JUAN GONZALEZ: Yes. Doug Peacock, I’d like to ask you, you’ve been, in some of your writing and in your interviews of late, critical of the current environmental conservation movement in the country. Could you talk about your concerns about where you see it’s gone wrong?

DOUG PEACOCK: Yeah. Largely, I think it’s tried to be too polite, too nice. It’s tried to work with administrations like the Bush administration. It’s tried to work with corporations and energy companies. And quite frankly, we can’t do that anymore. I mean, the earth is in terrible shape. I mean, the life-support systems of air and ocean and temperature are going to pot in a hurry. And, you know, we’ve seen extinction of species unprecedented. Even during the end of the Cretaceous, when there was the great paleo-extinction that did in the dinosaurs, today’s rate is right there.

Quite frankly, we’re not radical enough. We’re not angry enough. We’re not militant enough. I mean, this should not be just a weekend meeting we go to. This should be the heart of our lives, and that’s a lot to ask, I know. They’re tough times. But the earth just doesn’t need it. We, as a species, our own survival, I believe, is also up for grabs, just like the grizzlies. And, you know, to survive is natural. We humans are so separated from, you know, the saber tooth that used to lurk in the bushes and the grizzly on the mountain, that I don’t think we get what’s in our long-term self-interest for survival.

Amy Goodman from Democracy Now! will appear in Boise, Idaho tonight at a benefit for Boise Community Radio. Tickets are available here:

Western dust storms are increasing

Livestock, off-road vehicles, oil and gas road development are major culprits-

The Western United States is naturally dusty, right?

With the exception of some dry lake beds and parts of very hot deserts this is not true.

Soil is held in place from the wind by vegetation and rock. Anything that reduces the ground cover to dirt will result in it blowing away in the wind. Even deserts where there appear to be wide barren spaces between plants are not naturally bare. Desert soil is naturally covered by a microbiotic crust. This holds the dirt down except in the strongest winds. Unfortunately, hooves and wheels destroy this crust.

Microbiotic crust. Great Basin

Microbiotic crust. Great Basin. Copyright Ralph Maughan

I took the photo above in early April near Pocatello, Idaho, along an old road bed. The road had been closed for 3 years and the area had never been grazed. The road used to produce big clouds of dust. Now that it has largely filled in, it doesn’t.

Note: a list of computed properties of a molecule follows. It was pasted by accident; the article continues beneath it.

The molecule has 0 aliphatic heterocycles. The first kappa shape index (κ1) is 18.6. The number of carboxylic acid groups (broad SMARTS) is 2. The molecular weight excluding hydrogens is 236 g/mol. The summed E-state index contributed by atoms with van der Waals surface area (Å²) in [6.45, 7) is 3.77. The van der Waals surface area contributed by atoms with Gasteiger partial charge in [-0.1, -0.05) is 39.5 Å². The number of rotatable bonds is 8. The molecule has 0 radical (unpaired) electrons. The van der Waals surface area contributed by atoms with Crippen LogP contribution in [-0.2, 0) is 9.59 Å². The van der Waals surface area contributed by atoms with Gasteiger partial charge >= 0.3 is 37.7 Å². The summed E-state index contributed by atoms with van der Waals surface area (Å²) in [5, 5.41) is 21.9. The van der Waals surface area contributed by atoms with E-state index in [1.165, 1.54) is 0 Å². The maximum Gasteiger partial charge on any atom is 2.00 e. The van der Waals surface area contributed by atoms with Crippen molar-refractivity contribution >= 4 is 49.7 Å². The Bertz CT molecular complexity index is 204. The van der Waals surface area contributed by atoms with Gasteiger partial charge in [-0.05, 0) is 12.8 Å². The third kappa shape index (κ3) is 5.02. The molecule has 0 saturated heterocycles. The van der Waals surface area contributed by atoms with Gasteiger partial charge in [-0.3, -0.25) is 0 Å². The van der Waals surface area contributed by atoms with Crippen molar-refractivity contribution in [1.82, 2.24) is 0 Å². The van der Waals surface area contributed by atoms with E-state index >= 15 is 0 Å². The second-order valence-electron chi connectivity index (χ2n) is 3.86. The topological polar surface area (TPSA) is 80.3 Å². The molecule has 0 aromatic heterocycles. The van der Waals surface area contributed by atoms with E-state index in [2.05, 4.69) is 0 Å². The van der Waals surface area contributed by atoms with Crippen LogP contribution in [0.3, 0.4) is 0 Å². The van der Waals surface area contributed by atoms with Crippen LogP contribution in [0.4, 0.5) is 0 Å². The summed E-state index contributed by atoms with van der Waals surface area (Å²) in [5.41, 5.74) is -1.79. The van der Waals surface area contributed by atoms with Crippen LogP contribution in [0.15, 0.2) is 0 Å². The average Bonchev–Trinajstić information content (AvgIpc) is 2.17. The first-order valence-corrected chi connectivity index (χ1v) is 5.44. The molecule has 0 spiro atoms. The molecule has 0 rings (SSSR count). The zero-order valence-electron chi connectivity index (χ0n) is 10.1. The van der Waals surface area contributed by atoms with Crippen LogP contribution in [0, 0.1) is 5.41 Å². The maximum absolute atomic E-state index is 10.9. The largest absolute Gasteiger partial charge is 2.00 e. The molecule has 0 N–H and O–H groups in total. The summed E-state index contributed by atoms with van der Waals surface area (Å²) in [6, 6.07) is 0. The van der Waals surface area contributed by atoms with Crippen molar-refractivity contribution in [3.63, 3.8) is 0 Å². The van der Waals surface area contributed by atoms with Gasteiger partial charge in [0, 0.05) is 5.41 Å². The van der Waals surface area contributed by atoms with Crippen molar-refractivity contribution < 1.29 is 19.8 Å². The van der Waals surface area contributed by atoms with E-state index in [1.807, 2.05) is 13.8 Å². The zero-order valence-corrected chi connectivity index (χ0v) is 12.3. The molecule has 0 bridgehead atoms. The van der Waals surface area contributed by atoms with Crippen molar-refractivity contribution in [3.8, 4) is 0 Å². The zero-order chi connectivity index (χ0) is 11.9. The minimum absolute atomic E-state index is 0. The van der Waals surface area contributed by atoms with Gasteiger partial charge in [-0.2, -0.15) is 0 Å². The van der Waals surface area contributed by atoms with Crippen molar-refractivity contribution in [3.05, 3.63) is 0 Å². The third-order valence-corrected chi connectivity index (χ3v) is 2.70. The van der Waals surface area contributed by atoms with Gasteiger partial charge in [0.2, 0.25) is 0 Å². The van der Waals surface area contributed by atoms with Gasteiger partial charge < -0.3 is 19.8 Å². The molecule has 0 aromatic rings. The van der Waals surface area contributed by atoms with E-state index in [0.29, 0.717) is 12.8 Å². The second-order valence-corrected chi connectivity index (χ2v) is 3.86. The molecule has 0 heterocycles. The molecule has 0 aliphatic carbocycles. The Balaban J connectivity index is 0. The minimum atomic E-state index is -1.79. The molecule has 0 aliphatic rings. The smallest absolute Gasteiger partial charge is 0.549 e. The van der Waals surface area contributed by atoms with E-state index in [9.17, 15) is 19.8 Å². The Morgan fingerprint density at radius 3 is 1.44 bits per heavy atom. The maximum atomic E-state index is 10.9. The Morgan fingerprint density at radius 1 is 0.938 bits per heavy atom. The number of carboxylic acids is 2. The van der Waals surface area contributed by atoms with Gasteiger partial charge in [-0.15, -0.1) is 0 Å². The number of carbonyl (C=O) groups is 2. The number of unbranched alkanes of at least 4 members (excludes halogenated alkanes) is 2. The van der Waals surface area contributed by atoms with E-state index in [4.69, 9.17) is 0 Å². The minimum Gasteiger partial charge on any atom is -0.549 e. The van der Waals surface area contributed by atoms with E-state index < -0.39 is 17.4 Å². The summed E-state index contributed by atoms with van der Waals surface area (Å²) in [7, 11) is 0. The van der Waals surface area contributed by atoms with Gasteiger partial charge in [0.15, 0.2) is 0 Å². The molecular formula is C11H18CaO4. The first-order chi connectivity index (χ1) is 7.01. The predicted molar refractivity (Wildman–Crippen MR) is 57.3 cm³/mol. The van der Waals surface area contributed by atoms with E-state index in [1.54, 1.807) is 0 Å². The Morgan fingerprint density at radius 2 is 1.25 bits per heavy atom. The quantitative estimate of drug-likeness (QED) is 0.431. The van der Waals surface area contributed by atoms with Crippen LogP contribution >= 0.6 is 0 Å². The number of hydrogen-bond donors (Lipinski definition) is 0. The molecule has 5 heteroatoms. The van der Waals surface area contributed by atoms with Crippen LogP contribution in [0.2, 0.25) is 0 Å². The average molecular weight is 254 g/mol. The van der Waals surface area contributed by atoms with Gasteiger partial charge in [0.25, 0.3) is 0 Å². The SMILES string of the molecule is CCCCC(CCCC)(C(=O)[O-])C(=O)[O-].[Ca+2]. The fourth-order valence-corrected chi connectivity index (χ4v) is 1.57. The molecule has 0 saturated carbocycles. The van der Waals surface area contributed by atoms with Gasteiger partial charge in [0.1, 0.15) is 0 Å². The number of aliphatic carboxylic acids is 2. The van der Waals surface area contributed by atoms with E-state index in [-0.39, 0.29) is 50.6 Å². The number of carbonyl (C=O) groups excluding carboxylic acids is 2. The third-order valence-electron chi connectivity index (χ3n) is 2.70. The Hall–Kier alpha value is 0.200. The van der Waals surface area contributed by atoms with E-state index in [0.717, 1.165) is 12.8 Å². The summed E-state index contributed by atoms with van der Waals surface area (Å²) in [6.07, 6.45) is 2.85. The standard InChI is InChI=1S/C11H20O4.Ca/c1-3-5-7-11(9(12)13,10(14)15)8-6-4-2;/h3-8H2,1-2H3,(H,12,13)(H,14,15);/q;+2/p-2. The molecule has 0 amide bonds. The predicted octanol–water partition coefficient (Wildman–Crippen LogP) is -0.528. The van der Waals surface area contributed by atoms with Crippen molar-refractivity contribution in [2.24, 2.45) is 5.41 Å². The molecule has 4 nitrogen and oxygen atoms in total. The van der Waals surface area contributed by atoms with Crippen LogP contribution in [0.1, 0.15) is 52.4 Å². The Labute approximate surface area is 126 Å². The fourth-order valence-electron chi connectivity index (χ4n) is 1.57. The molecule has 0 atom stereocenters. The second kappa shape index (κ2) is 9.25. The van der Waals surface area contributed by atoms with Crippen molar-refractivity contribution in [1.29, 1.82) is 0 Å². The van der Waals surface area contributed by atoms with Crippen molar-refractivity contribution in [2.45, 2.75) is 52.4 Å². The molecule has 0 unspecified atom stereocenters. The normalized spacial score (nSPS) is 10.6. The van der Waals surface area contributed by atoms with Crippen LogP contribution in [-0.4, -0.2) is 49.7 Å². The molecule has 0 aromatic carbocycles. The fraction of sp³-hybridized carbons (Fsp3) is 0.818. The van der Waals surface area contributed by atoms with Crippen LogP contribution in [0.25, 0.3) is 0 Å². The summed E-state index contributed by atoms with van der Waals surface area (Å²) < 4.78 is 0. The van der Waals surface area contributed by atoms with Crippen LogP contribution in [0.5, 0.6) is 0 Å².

Story in the Washington Post. Dust Storms Escalate, Prompting Environmental Fears. Increase in Dirt Affects Ecosystems In Western States. By Juliet Eilperin Washington Post Staff Writer

House Holds Hearing on Northern Rockies Ecosystem Protection Act

House Natural Resources Committee has hearing on the ultimate Wilderness bill for the Northern Rockies-

While collaborationism puts the local political power structure first in determining the use of America’s public lands, NREPA does the opposite. It puts the national interest first. This Congress is the first real chance that it could pass.

Bill Schneider reports in New West on the recent House hearing.  “WILDEST BILL ON THE HILL ADVANCES. House Holds Hearing on Northern Rockies Ecosystem Protection Act.
With lots of support, but none from local delegations, NREPA backers remain optimistic. Will it make it out of committee this time?”

Will the (bighorn) “kill bill” mean an end of collaborationism in Idaho?

If Otter signs the bill, many think it will kill more than bighorn sheep-

It seems the preponderance of views in this forum is against collaboration in the Northern Rockies because it doesn’t work to really protect the outdoors and wildlife. Nevertheless, sitting down, holding hands, and talking has a lot or verbal support among Idaho’s media and many politicians.

Rocky Barker, who has in generally supported collabortion, has an article in today’s Statesman indicating the “kill bill” might put an end to this.

Will Idaho’s sheep bill mean the end of collaboration? Otter’s plan to bring all sides together to resolve conflicts over bighorns could collapse if he signs the measure. By Rocky Barker. Idaho Statesman. Note: Ken Cole posted this link earlier as a comment.